Table 1 Numbers of FIV-DCs inoculated per immunization into each experimental cat.
Figure 1

Plasma viremia (a), proviral load in the PBMCs (b), and circulating CD4+ T lymphocyte percentages (c) of the study cats at the times indicated relative to the first FIV-MDC inoculum. CD4+ T cells were monitored by flow cytometry in peripheral blood by direct staining with anti-feline CD4-PE (clone vpg34, AbD Serotec, Raleigh, NC) for 30 min as previously described (8). Symbols represent individual animals. Arrows indicate the times of FIV-MDC inoculation.

Figure 2

Virus-specific lymphoproliferative activity in the study cats. At the times indicated relative to the first FIV-MDC inoculum, PBMCs were exposed to intact FIV-M2 virions (a) or to pooled FIV-M2 Gag oligopeptides (b) and then examined for 3H-thymidine incorporation. Columns represent the stimulation index (S.I.) of individual animals, which was considered positive when above threshold dotted line (S.I. > 2). All cats responded to the nonspecific stimulus Concavalin A with counts per minute ranging from 10,000 to 38,000 counts per minute, while background proliferation in medium alone ranged between 100 and 1,100. At each sampling point, the animals are represented in the same order as shown in Figure 1.

To determine the effect of immunotherapy on FIV infection, the viral burden in the peripheral blood of experimental cats was measured at the time intervals shown in Figure 1 up to 15 weeks after the initiation of treatment. Plasma viremia was determined on RNA extracted from plasma samples by reverse transcription TaqMan polymerase chain reaction (TM-PCR). Proviral load in PBMCs was determined on PBMC DNA by TM-PCR. Sensitivities of the assays were 200 copies/ml of plasma and 100 copies/μg of genomic DNA, respectively [15]. As can be seen in Fig 1, cat identified as S15 exhibited a dramatic decrease in plasma viremia, but all the others remained at the same levels as before therapy. On the other hand, proviral DNA and CD4+ T cell percentages invariably underwent no appreciable changes (Fig 1b and 1c).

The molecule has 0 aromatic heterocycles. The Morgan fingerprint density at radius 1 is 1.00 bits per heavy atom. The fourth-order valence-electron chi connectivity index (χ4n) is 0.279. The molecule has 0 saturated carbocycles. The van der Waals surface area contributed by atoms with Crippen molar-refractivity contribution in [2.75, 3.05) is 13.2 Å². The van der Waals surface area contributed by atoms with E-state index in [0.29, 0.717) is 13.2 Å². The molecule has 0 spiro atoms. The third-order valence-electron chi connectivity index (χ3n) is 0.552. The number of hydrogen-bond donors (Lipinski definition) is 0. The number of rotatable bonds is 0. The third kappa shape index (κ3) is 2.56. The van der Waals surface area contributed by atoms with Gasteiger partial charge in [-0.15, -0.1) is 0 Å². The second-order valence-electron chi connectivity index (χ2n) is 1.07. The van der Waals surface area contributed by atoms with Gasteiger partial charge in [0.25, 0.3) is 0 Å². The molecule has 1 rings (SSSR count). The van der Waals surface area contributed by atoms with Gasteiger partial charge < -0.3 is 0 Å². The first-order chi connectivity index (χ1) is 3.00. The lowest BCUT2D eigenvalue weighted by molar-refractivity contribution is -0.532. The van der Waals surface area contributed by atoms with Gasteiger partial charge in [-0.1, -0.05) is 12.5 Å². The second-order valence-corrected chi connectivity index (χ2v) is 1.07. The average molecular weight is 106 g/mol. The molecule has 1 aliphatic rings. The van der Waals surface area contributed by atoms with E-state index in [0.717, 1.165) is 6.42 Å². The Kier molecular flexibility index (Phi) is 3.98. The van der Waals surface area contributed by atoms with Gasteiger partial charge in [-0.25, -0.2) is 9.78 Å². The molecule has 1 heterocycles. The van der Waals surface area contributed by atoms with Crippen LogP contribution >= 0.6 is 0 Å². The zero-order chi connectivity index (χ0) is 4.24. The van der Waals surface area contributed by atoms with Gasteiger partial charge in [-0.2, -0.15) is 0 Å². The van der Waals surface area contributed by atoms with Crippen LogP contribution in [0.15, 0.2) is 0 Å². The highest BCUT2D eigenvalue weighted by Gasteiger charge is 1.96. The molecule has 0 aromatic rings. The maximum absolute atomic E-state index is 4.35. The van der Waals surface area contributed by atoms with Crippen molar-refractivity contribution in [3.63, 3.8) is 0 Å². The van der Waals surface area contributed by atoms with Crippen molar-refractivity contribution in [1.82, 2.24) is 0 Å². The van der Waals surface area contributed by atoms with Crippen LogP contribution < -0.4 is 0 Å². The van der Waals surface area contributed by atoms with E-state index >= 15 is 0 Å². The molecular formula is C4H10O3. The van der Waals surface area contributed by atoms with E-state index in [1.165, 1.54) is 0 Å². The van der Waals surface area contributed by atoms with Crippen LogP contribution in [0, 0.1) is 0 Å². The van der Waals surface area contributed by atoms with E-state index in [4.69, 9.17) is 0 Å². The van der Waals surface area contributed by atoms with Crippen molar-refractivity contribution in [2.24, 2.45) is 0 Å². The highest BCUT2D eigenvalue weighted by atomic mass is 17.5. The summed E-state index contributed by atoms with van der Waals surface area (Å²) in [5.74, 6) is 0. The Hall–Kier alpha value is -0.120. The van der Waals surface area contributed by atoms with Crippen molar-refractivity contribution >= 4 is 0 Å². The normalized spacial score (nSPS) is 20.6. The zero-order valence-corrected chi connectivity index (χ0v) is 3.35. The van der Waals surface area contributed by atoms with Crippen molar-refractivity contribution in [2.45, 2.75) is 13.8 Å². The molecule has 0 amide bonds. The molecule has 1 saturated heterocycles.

The goal of vaccines in the therapy of viral diseases is the induction of protective immune responses able to control ongoing viral infection. Immunotherapy with AT2-FIV loaded MDCs did elicit a sharp and marked increase in FIV-specific PBMC proliferation. Although such an assay may be a crude indicator of the actual state of T cells involved in protection, we considered it as good as any other, especially in the light of many lentiviral vaccination experiments, dramatically confirmed by the recent failure of the STEP vaccine candidate to protect against HIV infection [16]. Indeed, although immunogenicity of the latter vaccine was demonstrated, mostly by ELISPOT, no protection was conferred to the vaccinees. In the present study, one cat (S15) out of the 11 enrolled exhibited reduced plasma viremia levels after FIV-MDC treatment, in parallel with relatively high lymphoproliferative response throughout the observation period. The significance of this finding, however, is questionable since the levels of viral DNA in the PBMCs and of circulating CD4+ T cells remained unchanged. For all other cats, immunotherapy showed no beneficial effects, at least as detectable by the parameters monitored. This is in contrast with the afore mentioned studies in primates performed by Lu et al., since these workers reported significant viral load decreases in a high proportion of the subjects treated beginning soon after initiation of therapy [5, 6].